This is the 12th edition of our Asia Pacific Quarterly, which provides detailed analysis of Asian crude and product markets. It covers the economic and political trends shaping demand and supply patterns in the region and draws on our wealth of expertise in global oil and products markets as well as the region itself, from Northeast Asia to South Asia. Each quarter, Focus pieces delve into key issues that will impact the market in the short and medium term.
In this edition:
- In Focus – China in 2019: Markets are fretting about the slowing Chinese economy. While trade negotiations with the US are unlikely to collapse, a full resolution is also improbable. But this will still allow Beijing to refrain from widespread credit stimulus, suggesting that China’s growth will slow even further before support measures kick in to stabilise the economy, likely in H2 19. Chinese crude buying will be volatile, however, due to the ramp-up profiles of the new refineries, the teapots’ policy-driven buying sprees and the majors’ uncertainty about product export quotas. But Chinese refinery runs, which are set to rise y/y by around 0.50–0.55 mb/d, will exceed end-user demand growth of around 0.30–0.35 mb/d. In order to balance this excess, the government will need to open the export floodgates, or refiners will be forced to cut runs.
- In Focus – Asian margins: After enjoying several years of stellar margins, refiners will grapple with global capacity additions outpacing oil demand growth in 2019. But many believe this pain will be short-lived, given that IMO 2020 is around the corner, bringing with it higher diesel demand. Perversely, this may make margins worse in 2019—at least in the summer, as it encourages a business-as-usual mentality. But maintenance at high-profile export-oriented refiners including India’s Reliance, Singapore’s Shell Bukom and Exxon Jurong, Taiwan’s Formosa and Vietnam’s Nghi Son will help tighten product markets and support margins this spring.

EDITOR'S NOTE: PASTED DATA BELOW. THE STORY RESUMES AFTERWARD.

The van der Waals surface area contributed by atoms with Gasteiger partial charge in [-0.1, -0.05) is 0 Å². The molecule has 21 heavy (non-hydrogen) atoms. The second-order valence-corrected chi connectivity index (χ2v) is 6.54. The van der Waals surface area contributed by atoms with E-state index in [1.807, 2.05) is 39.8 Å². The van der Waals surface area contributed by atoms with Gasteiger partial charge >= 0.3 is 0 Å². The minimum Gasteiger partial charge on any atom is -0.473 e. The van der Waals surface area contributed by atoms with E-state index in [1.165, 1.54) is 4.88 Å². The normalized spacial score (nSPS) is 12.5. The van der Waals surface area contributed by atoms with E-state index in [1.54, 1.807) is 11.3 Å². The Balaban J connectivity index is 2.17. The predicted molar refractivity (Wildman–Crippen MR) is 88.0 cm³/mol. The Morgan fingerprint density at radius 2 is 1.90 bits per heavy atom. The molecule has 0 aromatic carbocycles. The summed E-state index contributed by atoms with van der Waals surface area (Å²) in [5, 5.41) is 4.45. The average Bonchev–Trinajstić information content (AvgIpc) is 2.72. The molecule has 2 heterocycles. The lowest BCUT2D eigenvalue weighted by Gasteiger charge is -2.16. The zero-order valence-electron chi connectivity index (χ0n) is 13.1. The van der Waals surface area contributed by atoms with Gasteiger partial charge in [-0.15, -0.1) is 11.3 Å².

- Macroeconomic outlook: China’s economic deceleration is already affecting many other regional economies, especially export-oriented economies such as Korea, Malaysia and Indonesia . At the same time, the prospect of a stable, or even weakening, US dollar may offset some of the downward pressure from the US-China trade war, while countries such as Thailand, Vietnam and Malaysia, could stand to benefit from trade and investment being diverted away from China.
- Outlook for oil products: The outlook for Indian demand is increasingly uncertain, as the falling popularity of the Modi government may result in a coalition government following the elections this spring. This could mean policy paralysis and slowing demand growth in H2 19, following strong growth before the elections in Q2 19 amid hefty refinery works as Indian refiners prepare for BS VI in the north in April.
- Outlook for crude: The tightness in sour markets in the west has yet to catch on in the east, as key sour-crude processing refineries are going off for maintenance. But by Q2 19, eastern sours are set to outperform as new sour crude refiners ramp up and US waivers on Iranian exports could be cut by up to half. With at least 0.6 mb/d of Saudi sours committed to new refineries, even if Saudi Arabia were to reverse its cuts, it would not be able supply all the current buyers of Iranian oil.
The Asia Pacific Quarterly also provides a unique, comprehensive overview of developments in the downstream sector and their implications for crude and product trade flows, SPR builds, refinery runs and yields, as well as an outlook for the region’s crude oil production.